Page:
Fang Lijun (b.1963)

A graduate of the prestigious Central Academy of Fine Arts in Beijing (1985-89), Fang's paintings have been shown at the Museum of Modern Art in New York, the Pompidou Centre in Paris, as well as numerous venues in Hong Kong and Beijing. His most expensive work is "Series 2 No. 4" (1992) which was bought at Sotheby's Hong Kong in October, 2014, for $7,664,849. Fang is best-known for his "bald-headed" figures. Using baldness to de-personalize the pictured individuals, and/or to disempower them, Fang shows them in a variety of poses - standing, swimming, yawning, smiling, and so on. The overall impression given by Fang's figures is that they are confused or disorientated, and they are meant to symbolize the uncertainty felt by young Chinese people after 1989. Alternatively, the confused "bald-headed" figures may represent the artist's view of how Chinese individuals have to behave in order to hide their real thoughts from the authorities.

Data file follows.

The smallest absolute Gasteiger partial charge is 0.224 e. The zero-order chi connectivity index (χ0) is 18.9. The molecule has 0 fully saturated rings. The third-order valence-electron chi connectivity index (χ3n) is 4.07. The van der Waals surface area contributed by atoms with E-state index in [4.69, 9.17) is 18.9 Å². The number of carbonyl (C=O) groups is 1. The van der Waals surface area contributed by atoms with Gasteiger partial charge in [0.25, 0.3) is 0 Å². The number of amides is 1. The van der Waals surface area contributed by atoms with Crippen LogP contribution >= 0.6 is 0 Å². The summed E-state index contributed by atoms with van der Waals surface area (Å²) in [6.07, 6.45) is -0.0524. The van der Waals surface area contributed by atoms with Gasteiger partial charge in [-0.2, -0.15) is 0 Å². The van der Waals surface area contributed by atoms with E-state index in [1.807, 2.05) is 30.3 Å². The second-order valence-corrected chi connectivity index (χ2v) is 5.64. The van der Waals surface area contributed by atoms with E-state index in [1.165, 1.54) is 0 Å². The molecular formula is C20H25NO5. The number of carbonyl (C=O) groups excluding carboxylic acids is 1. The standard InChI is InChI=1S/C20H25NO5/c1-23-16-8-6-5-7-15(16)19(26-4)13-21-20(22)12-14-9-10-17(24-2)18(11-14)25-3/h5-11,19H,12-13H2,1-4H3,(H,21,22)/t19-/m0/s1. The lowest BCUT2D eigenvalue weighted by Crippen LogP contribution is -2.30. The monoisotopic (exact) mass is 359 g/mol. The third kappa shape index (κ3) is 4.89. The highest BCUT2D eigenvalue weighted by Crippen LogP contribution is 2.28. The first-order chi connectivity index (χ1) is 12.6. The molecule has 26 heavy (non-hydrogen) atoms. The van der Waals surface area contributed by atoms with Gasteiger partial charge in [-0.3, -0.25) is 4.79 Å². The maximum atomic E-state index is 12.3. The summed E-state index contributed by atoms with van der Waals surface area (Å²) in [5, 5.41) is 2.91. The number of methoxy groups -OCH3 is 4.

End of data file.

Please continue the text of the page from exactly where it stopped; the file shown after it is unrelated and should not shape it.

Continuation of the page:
Zhang Xiaogang (b.1958)

A victim of the Chinese Cultural Revolution - his mother and father were taken away for 3 years for re-education - he studied at the Sichuan Academy of Fine arts (1977-82). His influences include Gerhard Richter, Pablo Picasso and Salvador Dali. His most expensive painting is "Bloodline: Big Family No. 3" (1995) which sold at Sotheby's Hong Kong in April, 2014, for $12,144,809. Zhang is best-known for his "Bloodline" paintings ("Bloodline: the Big Family"), a series of mostly monochromatic, stiffly-posed portraits of Chinese people, whose faces appear calm but whose insides are churning with emotion. They illustrate how Chinese people should protect themselves, by keeping their feelings and experiences locked away inside them, so as to survive as a member of China's big family.